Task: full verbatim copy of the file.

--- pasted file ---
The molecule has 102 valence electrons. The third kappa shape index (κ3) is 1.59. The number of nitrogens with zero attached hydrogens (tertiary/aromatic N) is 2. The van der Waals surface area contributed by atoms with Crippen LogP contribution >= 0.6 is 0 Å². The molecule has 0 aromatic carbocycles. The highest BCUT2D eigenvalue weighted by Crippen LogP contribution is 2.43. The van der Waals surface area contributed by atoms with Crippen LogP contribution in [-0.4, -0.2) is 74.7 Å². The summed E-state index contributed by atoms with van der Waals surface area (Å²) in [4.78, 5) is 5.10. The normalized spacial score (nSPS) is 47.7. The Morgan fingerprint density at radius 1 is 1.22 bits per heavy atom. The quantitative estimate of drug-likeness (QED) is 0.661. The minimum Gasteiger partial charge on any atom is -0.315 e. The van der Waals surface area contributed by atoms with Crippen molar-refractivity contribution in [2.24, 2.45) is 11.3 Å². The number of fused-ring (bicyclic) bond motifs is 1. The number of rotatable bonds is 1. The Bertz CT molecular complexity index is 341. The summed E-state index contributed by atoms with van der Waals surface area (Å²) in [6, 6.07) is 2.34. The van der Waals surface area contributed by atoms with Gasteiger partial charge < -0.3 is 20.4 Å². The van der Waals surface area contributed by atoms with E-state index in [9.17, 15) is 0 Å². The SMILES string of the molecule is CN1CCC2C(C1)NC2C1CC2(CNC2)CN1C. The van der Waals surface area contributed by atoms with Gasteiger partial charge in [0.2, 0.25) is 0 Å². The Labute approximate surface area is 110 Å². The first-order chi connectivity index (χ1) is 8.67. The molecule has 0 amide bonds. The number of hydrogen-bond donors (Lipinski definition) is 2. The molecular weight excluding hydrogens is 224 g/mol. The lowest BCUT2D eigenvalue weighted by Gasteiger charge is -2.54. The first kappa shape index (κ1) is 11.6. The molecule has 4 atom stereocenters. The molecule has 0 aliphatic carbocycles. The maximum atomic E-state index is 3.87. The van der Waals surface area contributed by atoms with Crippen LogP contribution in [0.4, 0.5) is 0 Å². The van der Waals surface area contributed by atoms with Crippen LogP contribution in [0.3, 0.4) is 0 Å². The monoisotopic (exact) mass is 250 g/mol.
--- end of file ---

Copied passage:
The molecule has 102 valence electrons. The third kappa shape index (κ3) is 1.59. The number of nitrogens with zero attached hydrogens (tertiary/aromatic N) is 2. The van der Waals surface area contributed by atoms with Crippen LogP contribution >= 0.6 is 0 Å². The molecule has 0 aromatic carbocycles. The highest BCUT2D eigenvalue weighted by Crippen LogP contribution is 2.43. The van der Waals surface area contributed by atoms with Crippen LogP contribution in [-0.4, -0.2) is 74.7 Å². The summed E-state index contributed by atoms with van der Waals surface area (Å²) in [4.78, 5) is 5.10. The normalized spacial score (nSPS) is 47.7. The Morgan fingerprint density at radius 1 is 1.22 bits per heavy atom. The quantitative estimate of drug-likeness (QED) is 0.661. The minimum Gasteiger partial charge on any atom is -0.315 e. The van der Waals surface area contributed by atoms with Crippen molar-refractivity contribution in [2.24, 2.45) is 11.3 Å². The number of fused-ring (bicyclic) bond motifs is 1. The number of rotatable bonds is 1. The Bertz CT molecular complexity index is 341. The summed E-state index contributed by atoms with van der Waals surface area (Å²) in [6, 6.07) is 2.34. The van der Waals surface area contributed by atoms with Gasteiger partial charge < -0.3 is 20.4 Å². The van der Waals surface area contributed by atoms with E-state index in [9.17, 15) is 0 Å². The SMILES string of the molecule is CN1CCC2C(C1)NC2C1CC2(CNC2)CN1C. The van der Waals surface area contributed by atoms with Gasteiger partial charge in [0.2, 0.25) is 0 Å². The Labute approximate surface area is 110 Å². The first-order chi connectivity index (χ1) is 8.67. The molecule has 0 amide bonds. The number of hydrogen-bond donors (Lipinski definition) is 2. The molecular weight excluding hydrogens is 224 g/mol. The lowest BCUT2D eigenvalue weighted by Gasteiger charge is -2.54. The first kappa shape index (κ1) is 11.6. The molecule has 4 atom stereocenters. The molecule has 0 aliphatic carbocycles. The maximum atomic E-state index is 3.87. The van der Waals surface area contributed by atoms with Crippen LogP contribution in [0.4, 0.5) is 0 Å². The van der Waals surface area contributed by atoms with Crippen LogP contribution in [0.3, 0.4) is 0 Å². The monoisotopic (exact) mass is 250 g/mol.